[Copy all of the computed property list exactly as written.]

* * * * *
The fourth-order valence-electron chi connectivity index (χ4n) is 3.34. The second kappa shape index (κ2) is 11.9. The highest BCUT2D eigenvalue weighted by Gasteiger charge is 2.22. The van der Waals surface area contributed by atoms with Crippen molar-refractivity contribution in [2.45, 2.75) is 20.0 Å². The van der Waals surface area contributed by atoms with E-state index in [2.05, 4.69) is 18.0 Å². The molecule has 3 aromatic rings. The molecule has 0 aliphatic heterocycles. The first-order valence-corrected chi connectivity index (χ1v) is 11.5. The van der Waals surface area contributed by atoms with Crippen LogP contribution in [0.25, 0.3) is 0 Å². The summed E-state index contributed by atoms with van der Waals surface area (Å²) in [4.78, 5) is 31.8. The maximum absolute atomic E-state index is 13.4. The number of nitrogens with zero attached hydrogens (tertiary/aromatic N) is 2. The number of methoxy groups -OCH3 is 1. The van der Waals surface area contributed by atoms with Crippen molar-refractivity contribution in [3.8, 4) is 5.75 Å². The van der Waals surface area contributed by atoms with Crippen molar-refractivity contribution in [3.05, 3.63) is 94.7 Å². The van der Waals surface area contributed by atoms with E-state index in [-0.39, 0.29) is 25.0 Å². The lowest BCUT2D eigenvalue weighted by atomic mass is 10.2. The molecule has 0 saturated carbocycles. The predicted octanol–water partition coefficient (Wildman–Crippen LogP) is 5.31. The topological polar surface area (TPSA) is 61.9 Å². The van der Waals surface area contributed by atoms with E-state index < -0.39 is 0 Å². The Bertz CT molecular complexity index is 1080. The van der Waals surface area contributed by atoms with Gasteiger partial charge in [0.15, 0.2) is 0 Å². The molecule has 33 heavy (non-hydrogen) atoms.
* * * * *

The fourth-order valence-electron chi connectivity index (χ4n) is 3.34. The second kappa shape index (κ2) is 11.9. The highest BCUT2D eigenvalue weighted by Gasteiger charge is 2.22. The van der Waals surface area contributed by atoms with Crippen molar-refractivity contribution in [2.45, 2.75) is 20.0 Å². The van der Waals surface area contributed by atoms with E-state index in [2.05, 4.69) is 18.0 Å². The molecule has 3 aromatic rings. The molecule has 0 aliphatic heterocycles. The first-order valence-corrected chi connectivity index (χ1v) is 11.5. The van der Waals surface area contributed by atoms with Crippen LogP contribution in [0.25, 0.3) is 0 Å². The summed E-state index contributed by atoms with van der Waals surface area (Å²) in [4.78, 5) is 31.8. The maximum absolute atomic E-state index is 13.4. The number of nitrogens with zero attached hydrogens (tertiary/aromatic N) is 2. The number of methoxy groups -OCH3 is 1. The van der Waals surface area contributed by atoms with Crippen molar-refractivity contribution in [3.8, 4) is 5.75 Å². The van der Waals surface area contributed by atoms with Crippen molar-refractivity contribution in [3.05, 3.63) is 94.7 Å². The van der Waals surface area contributed by atoms with E-state index in [-0.39, 0.29) is 25.0 Å². The lowest BCUT2D eigenvalue weighted by atomic mass is 10.2. The molecule has 0 saturated carbocycles. The predicted octanol–water partition coefficient (Wildman–Crippen LogP) is 5.31. The topological polar surface area (TPSA) is 61.9 Å². The van der Waals surface area contributed by atoms with E-state index < -0.39 is 0 Å². The Bertz CT molecular complexity index is 1080. The van der Waals surface area contributed by atoms with Gasteiger partial charge in [0.15, 0.2) is 0 Å². The molecule has 33 heavy (non-hydrogen) atoms.